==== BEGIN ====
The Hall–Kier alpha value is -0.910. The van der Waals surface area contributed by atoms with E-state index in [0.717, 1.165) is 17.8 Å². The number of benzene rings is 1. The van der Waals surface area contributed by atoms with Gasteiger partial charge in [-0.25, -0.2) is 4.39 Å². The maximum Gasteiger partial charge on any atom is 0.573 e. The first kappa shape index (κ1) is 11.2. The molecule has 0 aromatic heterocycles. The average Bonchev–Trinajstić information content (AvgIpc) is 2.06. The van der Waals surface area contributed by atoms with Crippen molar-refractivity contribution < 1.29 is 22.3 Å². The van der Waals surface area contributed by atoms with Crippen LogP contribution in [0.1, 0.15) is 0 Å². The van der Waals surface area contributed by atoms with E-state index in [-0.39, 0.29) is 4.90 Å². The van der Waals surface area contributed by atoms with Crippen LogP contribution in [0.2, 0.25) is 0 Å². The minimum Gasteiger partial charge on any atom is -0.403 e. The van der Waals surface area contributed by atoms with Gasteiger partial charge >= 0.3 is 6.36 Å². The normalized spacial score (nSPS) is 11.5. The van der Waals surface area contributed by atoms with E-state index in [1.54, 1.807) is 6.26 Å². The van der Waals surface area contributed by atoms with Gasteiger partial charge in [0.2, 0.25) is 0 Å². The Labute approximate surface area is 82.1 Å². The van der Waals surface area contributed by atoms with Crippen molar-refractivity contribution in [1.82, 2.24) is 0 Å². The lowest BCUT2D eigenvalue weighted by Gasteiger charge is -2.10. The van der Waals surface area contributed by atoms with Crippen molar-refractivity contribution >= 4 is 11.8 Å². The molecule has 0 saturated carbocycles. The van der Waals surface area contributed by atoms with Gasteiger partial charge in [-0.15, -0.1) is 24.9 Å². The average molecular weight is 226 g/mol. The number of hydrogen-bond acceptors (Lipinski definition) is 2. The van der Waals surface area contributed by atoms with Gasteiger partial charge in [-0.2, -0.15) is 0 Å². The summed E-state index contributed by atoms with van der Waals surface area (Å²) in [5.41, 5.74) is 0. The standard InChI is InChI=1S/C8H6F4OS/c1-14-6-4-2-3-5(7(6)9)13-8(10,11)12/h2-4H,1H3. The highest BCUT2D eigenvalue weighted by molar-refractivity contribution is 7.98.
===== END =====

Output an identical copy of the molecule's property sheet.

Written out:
The Hall–Kier alpha value is -0.910. The van der Waals surface area contributed by atoms with E-state index in [0.717, 1.165) is 17.8 Å². The number of benzene rings is 1. The van der Waals surface area contributed by atoms with Gasteiger partial charge in [-0.25, -0.2) is 4.39 Å². The maximum Gasteiger partial charge on any atom is 0.573 e. The first kappa shape index (κ1) is 11.2. The molecule has 0 aromatic heterocycles. The average Bonchev–Trinajstić information content (AvgIpc) is 2.06. The van der Waals surface area contributed by atoms with Crippen molar-refractivity contribution < 1.29 is 22.3 Å². The van der Waals surface area contributed by atoms with Crippen LogP contribution in [0.1, 0.15) is 0 Å². The van der Waals surface area contributed by atoms with E-state index in [-0.39, 0.29) is 4.90 Å². The van der Waals surface area contributed by atoms with Crippen LogP contribution in [0.2, 0.25) is 0 Å². The minimum Gasteiger partial charge on any atom is -0.403 e. The van der Waals surface area contributed by atoms with Gasteiger partial charge >= 0.3 is 6.36 Å². The normalized spacial score (nSPS) is 11.5. The van der Waals surface area contributed by atoms with E-state index in [1.54, 1.807) is 6.26 Å². The van der Waals surface area contributed by atoms with Gasteiger partial charge in [0.2, 0.25) is 0 Å². The Labute approximate surface area is 82.1 Å². The van der Waals surface area contributed by atoms with Crippen molar-refractivity contribution in [1.82, 2.24) is 0 Å². The lowest BCUT2D eigenvalue weighted by Gasteiger charge is -2.10. The van der Waals surface area contributed by atoms with Crippen molar-refractivity contribution >= 4 is 11.8 Å². The molecule has 0 saturated carbocycles. The van der Waals surface area contributed by atoms with Gasteiger partial charge in [-0.15, -0.1) is 24.9 Å². The average molecular weight is 226 g/mol. The number of hydrogen-bond acceptors (Lipinski definition) is 2. The van der Waals surface area contributed by atoms with Gasteiger partial charge in [-0.2, -0.15) is 0 Å². The summed E-state index contributed by atoms with van der Waals surface area (Å²) in [5.41, 5.74) is 0. The standard InChI is InChI=1S/C8H6F4OS/c1-14-6-4-2-3-5(7(6)9)13-8(10,11)12/h2-4H,1H3. The highest BCUT2D eigenvalue weighted by molar-refractivity contribution is 7.98.